Cancellation of Federal Perkins Loans is the ideal solution for anyone who has them and doesn’t mind working in high-need professions.
6. Seek out employment-based forgiveness
Depending on your profession, you could qualify for special loan forgiveness options that aren’t available for everyone. Some employment-based forgiveness programs include:
- Health Professionals Loan Repayment Program: This program helps healthcare professionals serving in the military repay up to $50,000 in loans per year of service.
- NIH Loan Repayment Program: Doctors who meet certain career guidelines and eligibility requirements can earn up to $35,000 in student loan repayment.
- Equal Justice Works: This service provides a network of law schools that offer loan repayment assistance programs specifically for lawyers.
- Teacher Loan Forgiveness: This program is available for teachers who work in qualified elementary or secondary schools that serve mostly low-income students for five consecutive years or longer.
7. Check with your state
Many student loan forgiveness programs are being created on the state level, as well. Mostly geared to teachers, doctors, lawyers, and those who work in the public sector, state programs vary by range and scope of forgiveness.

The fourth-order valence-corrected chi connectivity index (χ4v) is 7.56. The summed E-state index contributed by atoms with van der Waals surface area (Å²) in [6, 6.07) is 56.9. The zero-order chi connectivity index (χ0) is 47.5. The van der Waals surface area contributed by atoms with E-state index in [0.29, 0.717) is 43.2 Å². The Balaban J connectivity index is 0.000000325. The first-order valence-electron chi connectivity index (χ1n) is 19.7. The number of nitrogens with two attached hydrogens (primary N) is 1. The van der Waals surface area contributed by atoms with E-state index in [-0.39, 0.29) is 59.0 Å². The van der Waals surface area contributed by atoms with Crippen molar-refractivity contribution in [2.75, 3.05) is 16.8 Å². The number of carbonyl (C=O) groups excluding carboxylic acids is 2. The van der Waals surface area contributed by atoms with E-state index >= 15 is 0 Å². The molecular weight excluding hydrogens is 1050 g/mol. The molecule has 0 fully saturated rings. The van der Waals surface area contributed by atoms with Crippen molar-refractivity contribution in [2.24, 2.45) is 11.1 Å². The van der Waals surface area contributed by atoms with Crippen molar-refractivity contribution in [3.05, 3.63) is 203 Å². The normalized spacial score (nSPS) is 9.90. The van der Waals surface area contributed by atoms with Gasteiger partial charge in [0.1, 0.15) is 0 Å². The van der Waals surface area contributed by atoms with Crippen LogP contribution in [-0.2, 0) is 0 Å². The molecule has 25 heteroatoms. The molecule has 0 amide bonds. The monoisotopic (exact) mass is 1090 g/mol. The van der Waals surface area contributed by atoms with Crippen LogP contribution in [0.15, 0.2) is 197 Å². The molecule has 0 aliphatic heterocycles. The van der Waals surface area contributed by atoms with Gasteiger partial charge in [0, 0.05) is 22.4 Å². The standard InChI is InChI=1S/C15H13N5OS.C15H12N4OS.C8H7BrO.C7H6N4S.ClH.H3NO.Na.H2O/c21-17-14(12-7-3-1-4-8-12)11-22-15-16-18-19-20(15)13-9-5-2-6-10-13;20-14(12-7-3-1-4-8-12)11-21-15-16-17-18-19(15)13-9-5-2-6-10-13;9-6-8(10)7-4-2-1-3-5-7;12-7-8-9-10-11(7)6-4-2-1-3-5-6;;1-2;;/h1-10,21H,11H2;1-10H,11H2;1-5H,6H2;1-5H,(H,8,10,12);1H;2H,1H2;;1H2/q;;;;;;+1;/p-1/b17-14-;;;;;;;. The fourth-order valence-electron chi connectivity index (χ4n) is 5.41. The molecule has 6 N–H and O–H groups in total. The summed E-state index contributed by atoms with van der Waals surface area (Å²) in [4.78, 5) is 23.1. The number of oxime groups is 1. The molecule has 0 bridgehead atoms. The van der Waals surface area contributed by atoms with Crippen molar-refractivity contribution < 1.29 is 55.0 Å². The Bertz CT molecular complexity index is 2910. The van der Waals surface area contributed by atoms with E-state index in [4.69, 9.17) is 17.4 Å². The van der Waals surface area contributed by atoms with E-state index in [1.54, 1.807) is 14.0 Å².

Examples include the New York City loan forgiveness program, which awards up to $24,000 for teachers who work six years in a authorized New York City Department of Education school, and the Healthcare Professional Loan Repayment Program, which awards up to $35,000 per year for two years for healthcare professionals who work in rural and underserved areas of Washington state.
The Bottom Line
While these loan forgiveness programs usually require some sacrifice on your part, they can lead to the ultimate solution for any college-fueled financial crisis – complete forgiveness of your loans.
Always take special care to understand the commitment involved first. You might not like the idea of repaying your loans the hard way, but signing up for the wrong forgiveness program could also spell trouble. Some basic due diligence can go a long way towards ensuring you find a loan forgiveness program that fits your lifestyle and goals.
Andrew Josuweit is the CEO and founder of Student Loan Hero, a website that combines easy-to-use tools with financial education to help the millions of Americans living with student loan debt manage their student loans smarter. They’ve helped over 60,000 borrowers manage and eliminate over $1 billion in student loan debt since 2012.
From the Mint team: If you have student loans and do not think you qualify for any of the above Student Loan Forgiveness programs, refinancing your loan may be an option for you. Mint’s new Loan Center has select student refinancing and personal loan options that may suit your needs (and have passed our sniff test!).
Looking for more ways to pay off your student loans? Read up on how to pay off your student loans.